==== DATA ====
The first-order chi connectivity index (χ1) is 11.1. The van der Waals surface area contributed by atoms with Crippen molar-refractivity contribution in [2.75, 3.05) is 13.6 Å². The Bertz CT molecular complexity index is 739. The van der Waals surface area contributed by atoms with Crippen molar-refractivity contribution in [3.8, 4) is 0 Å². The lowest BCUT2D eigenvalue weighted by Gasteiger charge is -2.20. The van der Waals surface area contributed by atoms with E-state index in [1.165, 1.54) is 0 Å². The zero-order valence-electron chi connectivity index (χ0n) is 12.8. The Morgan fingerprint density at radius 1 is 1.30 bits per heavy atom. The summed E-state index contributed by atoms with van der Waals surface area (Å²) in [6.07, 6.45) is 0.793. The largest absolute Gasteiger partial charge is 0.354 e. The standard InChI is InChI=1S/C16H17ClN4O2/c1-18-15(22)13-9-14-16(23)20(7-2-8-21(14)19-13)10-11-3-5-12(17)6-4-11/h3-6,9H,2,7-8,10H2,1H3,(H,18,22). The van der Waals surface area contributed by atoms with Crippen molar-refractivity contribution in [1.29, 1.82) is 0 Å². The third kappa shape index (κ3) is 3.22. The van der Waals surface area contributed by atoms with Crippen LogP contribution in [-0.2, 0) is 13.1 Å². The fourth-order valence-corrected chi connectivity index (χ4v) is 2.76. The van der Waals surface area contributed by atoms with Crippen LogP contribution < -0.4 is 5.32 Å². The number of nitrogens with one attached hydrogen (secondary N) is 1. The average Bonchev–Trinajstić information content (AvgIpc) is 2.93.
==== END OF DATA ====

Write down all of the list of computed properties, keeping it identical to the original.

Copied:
The first-order chi connectivity index (χ1) is 11.1. The van der Waals surface area contributed by atoms with Crippen molar-refractivity contribution in [2.75, 3.05) is 13.6 Å². The Bertz CT molecular complexity index is 739. The van der Waals surface area contributed by atoms with Crippen molar-refractivity contribution in [3.8, 4) is 0 Å². The lowest BCUT2D eigenvalue weighted by Gasteiger charge is -2.20. The van der Waals surface area contributed by atoms with E-state index in [1.165, 1.54) is 0 Å². The zero-order valence-electron chi connectivity index (χ0n) is 12.8. The Morgan fingerprint density at radius 1 is 1.30 bits per heavy atom. The summed E-state index contributed by atoms with van der Waals surface area (Å²) in [6.07, 6.45) is 0.793. The largest absolute Gasteiger partial charge is 0.354 e. The standard InChI is InChI=1S/C16H17ClN4O2/c1-18-15(22)13-9-14-16(23)20(7-2-8-21(14)19-13)10-11-3-5-12(17)6-4-11/h3-6,9H,2,7-8,10H2,1H3,(H,18,22). The van der Waals surface area contributed by atoms with Crippen molar-refractivity contribution in [1.29, 1.82) is 0 Å². The third kappa shape index (κ3) is 3.22. The van der Waals surface area contributed by atoms with Crippen LogP contribution in [-0.2, 0) is 13.1 Å². The fourth-order valence-corrected chi connectivity index (χ4v) is 2.76. The van der Waals surface area contributed by atoms with Crippen LogP contribution < -0.4 is 5.32 Å². The number of nitrogens with one attached hydrogen (secondary N) is 1. The average Bonchev–Trinajstić information content (AvgIpc) is 2.93.